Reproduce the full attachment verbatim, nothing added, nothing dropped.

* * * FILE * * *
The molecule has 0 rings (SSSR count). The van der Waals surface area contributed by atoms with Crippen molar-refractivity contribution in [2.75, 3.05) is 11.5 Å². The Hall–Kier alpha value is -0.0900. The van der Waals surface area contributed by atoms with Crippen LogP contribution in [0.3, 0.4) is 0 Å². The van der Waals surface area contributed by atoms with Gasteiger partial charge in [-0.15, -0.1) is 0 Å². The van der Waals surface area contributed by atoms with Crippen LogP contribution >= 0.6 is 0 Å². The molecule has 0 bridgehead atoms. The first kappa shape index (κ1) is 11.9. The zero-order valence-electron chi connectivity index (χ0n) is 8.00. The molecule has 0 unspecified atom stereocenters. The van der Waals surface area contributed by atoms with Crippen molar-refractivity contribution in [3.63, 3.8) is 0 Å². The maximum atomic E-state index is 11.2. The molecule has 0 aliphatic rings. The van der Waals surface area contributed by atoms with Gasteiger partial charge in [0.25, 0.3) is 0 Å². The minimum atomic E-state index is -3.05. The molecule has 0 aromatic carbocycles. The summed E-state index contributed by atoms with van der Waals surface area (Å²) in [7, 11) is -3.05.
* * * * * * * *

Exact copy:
The molecule has 0 rings (SSSR count). The van der Waals surface area contributed by atoms with Crippen molar-refractivity contribution in [2.75, 3.05) is 11.5 Å². The Hall–Kier alpha value is -0.0900. The van der Waals surface area contributed by atoms with Crippen LogP contribution in [0.3, 0.4) is 0 Å². The van der Waals surface area contributed by atoms with Gasteiger partial charge in [-0.15, -0.1) is 0 Å². The van der Waals surface area contributed by atoms with Crippen LogP contribution >= 0.6 is 0 Å². The molecule has 0 bridgehead atoms. The first kappa shape index (κ1) is 11.9. The zero-order valence-electron chi connectivity index (χ0n) is 8.00. The molecule has 0 unspecified atom stereocenters. The van der Waals surface area contributed by atoms with Crippen molar-refractivity contribution in [3.63, 3.8) is 0 Å². The maximum atomic E-state index is 11.2. The molecule has 0 aliphatic rings. The van der Waals surface area contributed by atoms with Gasteiger partial charge in [0.25, 0.3) is 0 Å². The minimum atomic E-state index is -3.05. The molecule has 0 aromatic carbocycles. The summed E-state index contributed by atoms with van der Waals surface area (Å²) in [7, 11) is -3.05.